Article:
***** To join INSNA, visit http://www.insna.org *****
PS. We further elaborated on these methods (using entropy statistics) in:
Koen Frenken & Loet Leydesdorff, Scaling Trajectories in Civil Aircraft
(1913-1997), Research Policy 29(3) (2000) 331-348.
You may find it useful to look into entropy statistics. I did a paper in
1991 entitled The Static and Dynamic Analysis of Network Data Using
Information Theory, Social Networks 13 (1991) 301-45. You can find it at my
website at http://www.leydesdorff.net/list.htm .
With best wishes,
Amsterdam School of Communications Research (ASCoR),
Kloveniersburgwal 48, 1012 CX Amsterdam.
Tel.: +31-20- 525 6598; fax: +31-20- 525 3681;
[log in to unmask] ; http://www.leydesdorff.net/
> -----Original Message-----
> From: Social Networks Discussion Forum
> [mailto:[log in to unmask]] On Behalf Of Nick Guenther
> Sent: Wednesday, March 29, 2006 3:16 AM
> To: [log in to unmask]
> Subject: Re: Advice needed regarding longitudinal network data
> ***** To join INSNA, visit http://www.insna.org *****
> On 3/28/06, Srikanth <[log in to unmask]> wrote:
> > ***** To join INSNA, visit http://www.insna.org *****
> > Hello,
> > I am trying to solve the following problem: I have
> relationship data
> > collected at various points in time regarding the participation of
> > different members in a discussion group. Data were accumulated
> > periodically, so the network at time T+1 consists of the mapping of
> > all discussions that have occurred in the period between T and T+1.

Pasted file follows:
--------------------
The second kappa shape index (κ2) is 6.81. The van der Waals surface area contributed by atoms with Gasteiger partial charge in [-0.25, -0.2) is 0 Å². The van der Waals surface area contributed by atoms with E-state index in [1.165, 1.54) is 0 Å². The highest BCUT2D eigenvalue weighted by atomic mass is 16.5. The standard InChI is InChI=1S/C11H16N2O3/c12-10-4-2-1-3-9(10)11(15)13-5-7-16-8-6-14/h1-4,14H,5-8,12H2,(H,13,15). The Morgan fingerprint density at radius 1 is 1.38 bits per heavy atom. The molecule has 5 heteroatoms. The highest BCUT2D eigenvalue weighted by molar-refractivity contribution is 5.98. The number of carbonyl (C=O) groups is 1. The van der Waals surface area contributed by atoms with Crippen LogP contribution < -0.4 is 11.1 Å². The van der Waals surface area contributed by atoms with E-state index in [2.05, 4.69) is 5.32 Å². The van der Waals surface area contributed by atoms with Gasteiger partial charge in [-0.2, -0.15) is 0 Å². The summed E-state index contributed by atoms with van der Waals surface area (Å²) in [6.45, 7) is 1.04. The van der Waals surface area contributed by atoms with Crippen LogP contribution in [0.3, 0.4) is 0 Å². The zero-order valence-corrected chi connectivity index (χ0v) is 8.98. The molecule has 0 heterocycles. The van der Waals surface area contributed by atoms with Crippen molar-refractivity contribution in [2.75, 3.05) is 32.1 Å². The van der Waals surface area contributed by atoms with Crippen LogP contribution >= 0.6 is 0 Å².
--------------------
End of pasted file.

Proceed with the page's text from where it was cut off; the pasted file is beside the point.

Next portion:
> > The data are in the form of adjacency matrices. I need to
> compare the
> > networks that existed at different time periods.
> I was just reading an article in Science by Gueorgi Kossinets
> and his advisor Duncan Watts that did a longitudinal study of
> a university (that I only discovered I had a copy of because
> of reading the archives here!). Here's the link:
> They had continuous data but most of their techniques should
> still apply to you. In fact, it occurs to me that you are
> probably wrong to just compare the network at T, T+1...
> because the network is probably not discrete like that, but
> instead each past state has a varying amount of influence on
> the present.
> You'll want to read the 'supporting online material' if you
> have access to it; it has the 'methods' section. Some excerpts:
> They define a "sampling period" tau to determine which links
> are considered ongoing links, and which are considered
> broken. In their study they chose Tau=60 days which they
> figured out by analyzing the distribution of communications
> (95% of responses came within 60 days).
> What is your goal in your study? I'm still just learning SNA
> but I keep hitting up against that the appropriate technique
> really really really depends on the data.
> -Nick Guenther
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